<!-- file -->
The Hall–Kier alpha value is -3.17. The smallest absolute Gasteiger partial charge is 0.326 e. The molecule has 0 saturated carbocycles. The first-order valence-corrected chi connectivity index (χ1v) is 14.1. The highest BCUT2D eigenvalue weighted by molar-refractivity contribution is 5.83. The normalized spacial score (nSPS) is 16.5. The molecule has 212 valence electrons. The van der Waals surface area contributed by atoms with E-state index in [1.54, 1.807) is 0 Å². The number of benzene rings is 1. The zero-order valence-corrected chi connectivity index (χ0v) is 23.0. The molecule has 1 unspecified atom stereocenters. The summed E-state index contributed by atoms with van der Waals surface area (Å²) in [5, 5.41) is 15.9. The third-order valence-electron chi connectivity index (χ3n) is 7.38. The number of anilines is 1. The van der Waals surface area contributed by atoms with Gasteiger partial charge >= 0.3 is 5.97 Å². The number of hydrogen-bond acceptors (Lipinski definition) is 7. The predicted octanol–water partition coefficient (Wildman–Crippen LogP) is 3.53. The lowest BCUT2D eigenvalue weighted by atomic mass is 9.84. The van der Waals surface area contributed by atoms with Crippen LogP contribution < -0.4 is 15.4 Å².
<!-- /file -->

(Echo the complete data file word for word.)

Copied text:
The Hall–Kier alpha value is -3.17. The smallest absolute Gasteiger partial charge is 0.326 e. The molecule has 0 saturated carbocycles. The first-order valence-corrected chi connectivity index (χ1v) is 14.1. The highest BCUT2D eigenvalue weighted by molar-refractivity contribution is 5.83. The normalized spacial score (nSPS) is 16.5. The molecule has 212 valence electrons. The van der Waals surface area contributed by atoms with E-state index in [1.54, 1.807) is 0 Å². The number of benzene rings is 1. The zero-order valence-corrected chi connectivity index (χ0v) is 23.0. The molecule has 1 unspecified atom stereocenters. The summed E-state index contributed by atoms with van der Waals surface area (Å²) in [5, 5.41) is 15.9. The third-order valence-electron chi connectivity index (χ3n) is 7.38. The number of anilines is 1. The van der Waals surface area contributed by atoms with Gasteiger partial charge >= 0.3 is 5.97 Å². The number of hydrogen-bond acceptors (Lipinski definition) is 7. The predicted octanol–water partition coefficient (Wildman–Crippen LogP) is 3.53. The lowest BCUT2D eigenvalue weighted by atomic mass is 9.84. The van der Waals surface area contributed by atoms with Crippen LogP contribution < -0.4 is 15.4 Å².